Towards pragmatic narratives of societal engagement in the UK energy system
Energy Research and Social Science
© 2017. This manuscript version is made available under the CC-BY-NC-ND 4.0 license http://creativecommons.org/licenses/by-nc-nd/4.0/
Reason for embargo
Under embargo until 07/11/2018 in compliance with publisher policy.
Issues of societal engagement in the energy system pervade both the study and the doing of energy policy. In both realms, narratives as persuasive 'vehicles of meaning' help us both to make sense of society's role in past and current energy systems, and shape these roles in future energy systems. However, our eagerness to simplify complex histories and unwritten futures means that the narratives we create are often reliant on assumptions. This has implications for the degree to which narratives can find pragmatism, and thus be valuable, to a wide range of stakeholders.Drawing both on historic accounts of societal engagement in energy systems alongside emerging discourses around future energy systems, this paper offers several points of caution for the use of narratives of engagement. In terms of historic narratives, these relate to hindsight bias, predictability, and normative positioning, the combination of which depict histories of engagement as retrospectively obvious, and falsely suggest a controllability of past events. In terms of forward-looking narratives, while optimism and ambiguity play key roles in garnering interest in visions among stakeholders, they also mean that narratives vary in their relevance, and thus value to, different stakeholders. Fundamentally, narratives must find legitimacy in the actors they purport to recruit, and must thus simultaneously attend to regulative, normative and cognitive aspects of energy system engagement.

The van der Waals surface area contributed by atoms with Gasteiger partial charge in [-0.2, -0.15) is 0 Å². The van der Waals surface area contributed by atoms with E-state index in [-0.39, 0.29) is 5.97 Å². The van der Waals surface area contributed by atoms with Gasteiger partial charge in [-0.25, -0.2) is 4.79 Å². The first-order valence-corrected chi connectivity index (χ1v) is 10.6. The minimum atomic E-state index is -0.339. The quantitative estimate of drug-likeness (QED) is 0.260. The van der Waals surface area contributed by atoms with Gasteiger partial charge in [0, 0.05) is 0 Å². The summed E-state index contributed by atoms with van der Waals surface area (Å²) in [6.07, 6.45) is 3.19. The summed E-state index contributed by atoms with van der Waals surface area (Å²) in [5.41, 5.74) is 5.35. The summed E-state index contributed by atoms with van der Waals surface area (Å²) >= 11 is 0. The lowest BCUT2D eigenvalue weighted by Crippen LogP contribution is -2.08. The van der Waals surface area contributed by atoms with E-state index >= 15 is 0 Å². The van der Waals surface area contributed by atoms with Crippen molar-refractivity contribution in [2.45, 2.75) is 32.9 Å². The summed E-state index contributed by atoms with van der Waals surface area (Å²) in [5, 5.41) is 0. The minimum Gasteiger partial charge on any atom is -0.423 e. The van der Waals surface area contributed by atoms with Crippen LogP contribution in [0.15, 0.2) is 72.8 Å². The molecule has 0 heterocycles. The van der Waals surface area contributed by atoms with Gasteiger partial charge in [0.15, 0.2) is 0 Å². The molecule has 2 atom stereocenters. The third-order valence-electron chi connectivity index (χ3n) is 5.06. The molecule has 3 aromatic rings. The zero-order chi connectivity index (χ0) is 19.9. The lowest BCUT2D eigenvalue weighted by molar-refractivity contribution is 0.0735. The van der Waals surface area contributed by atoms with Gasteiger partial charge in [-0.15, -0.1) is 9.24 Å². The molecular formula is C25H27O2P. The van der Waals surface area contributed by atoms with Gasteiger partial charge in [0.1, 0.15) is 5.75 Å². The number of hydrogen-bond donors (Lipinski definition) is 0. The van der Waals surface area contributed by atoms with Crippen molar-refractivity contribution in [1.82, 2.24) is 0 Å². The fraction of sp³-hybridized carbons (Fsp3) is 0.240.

This work was supported by EPSRC grant number EP/N00583X/1.
This is the author accepted manuscript. The final version is available from Elsevier via the DOI in this record.
Vol. 35, pp.132-139